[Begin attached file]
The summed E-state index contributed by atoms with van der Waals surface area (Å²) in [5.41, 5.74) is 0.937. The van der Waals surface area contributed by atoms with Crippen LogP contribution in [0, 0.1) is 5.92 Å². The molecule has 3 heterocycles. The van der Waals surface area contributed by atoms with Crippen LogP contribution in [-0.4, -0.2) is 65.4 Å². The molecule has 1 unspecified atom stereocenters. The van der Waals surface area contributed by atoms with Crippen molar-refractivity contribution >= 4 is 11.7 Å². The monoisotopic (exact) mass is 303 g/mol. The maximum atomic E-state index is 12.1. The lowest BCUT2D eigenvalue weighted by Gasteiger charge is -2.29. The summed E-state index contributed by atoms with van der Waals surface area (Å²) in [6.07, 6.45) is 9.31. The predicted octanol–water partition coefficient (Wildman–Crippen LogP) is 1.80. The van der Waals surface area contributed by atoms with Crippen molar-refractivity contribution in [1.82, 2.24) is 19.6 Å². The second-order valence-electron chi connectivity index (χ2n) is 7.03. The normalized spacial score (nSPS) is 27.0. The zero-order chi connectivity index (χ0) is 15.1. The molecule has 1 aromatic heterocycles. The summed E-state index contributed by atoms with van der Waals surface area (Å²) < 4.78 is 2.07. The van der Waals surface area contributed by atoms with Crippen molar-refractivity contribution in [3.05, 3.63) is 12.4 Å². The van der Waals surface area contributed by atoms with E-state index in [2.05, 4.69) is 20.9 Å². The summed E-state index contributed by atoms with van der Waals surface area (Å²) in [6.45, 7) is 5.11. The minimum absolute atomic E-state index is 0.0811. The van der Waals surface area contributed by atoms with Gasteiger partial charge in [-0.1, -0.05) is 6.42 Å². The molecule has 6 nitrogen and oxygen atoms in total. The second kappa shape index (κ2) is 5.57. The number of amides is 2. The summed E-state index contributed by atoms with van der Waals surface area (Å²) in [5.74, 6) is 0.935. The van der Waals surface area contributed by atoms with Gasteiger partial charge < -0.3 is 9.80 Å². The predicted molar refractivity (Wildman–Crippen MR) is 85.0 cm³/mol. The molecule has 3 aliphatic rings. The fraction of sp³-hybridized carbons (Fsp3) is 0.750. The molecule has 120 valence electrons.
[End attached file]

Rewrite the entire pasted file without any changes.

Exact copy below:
The summed E-state index contributed by atoms with van der Waals surface area (Å²) in [5.41, 5.74) is 0.937. The van der Waals surface area contributed by atoms with Crippen LogP contribution in [0, 0.1) is 5.92 Å². The molecule has 3 heterocycles. The van der Waals surface area contributed by atoms with Crippen LogP contribution in [-0.4, -0.2) is 65.4 Å². The molecule has 1 unspecified atom stereocenters. The van der Waals surface area contributed by atoms with Crippen molar-refractivity contribution >= 4 is 11.7 Å². The monoisotopic (exact) mass is 303 g/mol. The maximum atomic E-state index is 12.1. The lowest BCUT2D eigenvalue weighted by Gasteiger charge is -2.29. The summed E-state index contributed by atoms with van der Waals surface area (Å²) in [6.07, 6.45) is 9.31. The predicted octanol–water partition coefficient (Wildman–Crippen LogP) is 1.80. The van der Waals surface area contributed by atoms with Crippen molar-refractivity contribution in [1.82, 2.24) is 19.6 Å². The second-order valence-electron chi connectivity index (χ2n) is 7.03. The normalized spacial score (nSPS) is 27.0. The zero-order chi connectivity index (χ0) is 15.1. The molecule has 1 aromatic heterocycles. The summed E-state index contributed by atoms with van der Waals surface area (Å²) < 4.78 is 2.07. The van der Waals surface area contributed by atoms with Crippen molar-refractivity contribution in [3.05, 3.63) is 12.4 Å². The van der Waals surface area contributed by atoms with E-state index in [2.05, 4.69) is 20.9 Å². The summed E-state index contributed by atoms with van der Waals surface area (Å²) in [6.45, 7) is 5.11. The minimum absolute atomic E-state index is 0.0811. The van der Waals surface area contributed by atoms with Gasteiger partial charge in [-0.1, -0.05) is 6.42 Å². The molecule has 6 nitrogen and oxygen atoms in total. The second kappa shape index (κ2) is 5.57. The number of amides is 2. The summed E-state index contributed by atoms with van der Waals surface area (Å²) in [5.74, 6) is 0.935. The van der Waals surface area contributed by atoms with Gasteiger partial charge < -0.3 is 9.80 Å². The predicted molar refractivity (Wildman–Crippen MR) is 85.0 cm³/mol. The molecule has 3 aliphatic rings. The fraction of sp³-hybridized carbons (Fsp3) is 0.750. The molecule has 120 valence electrons.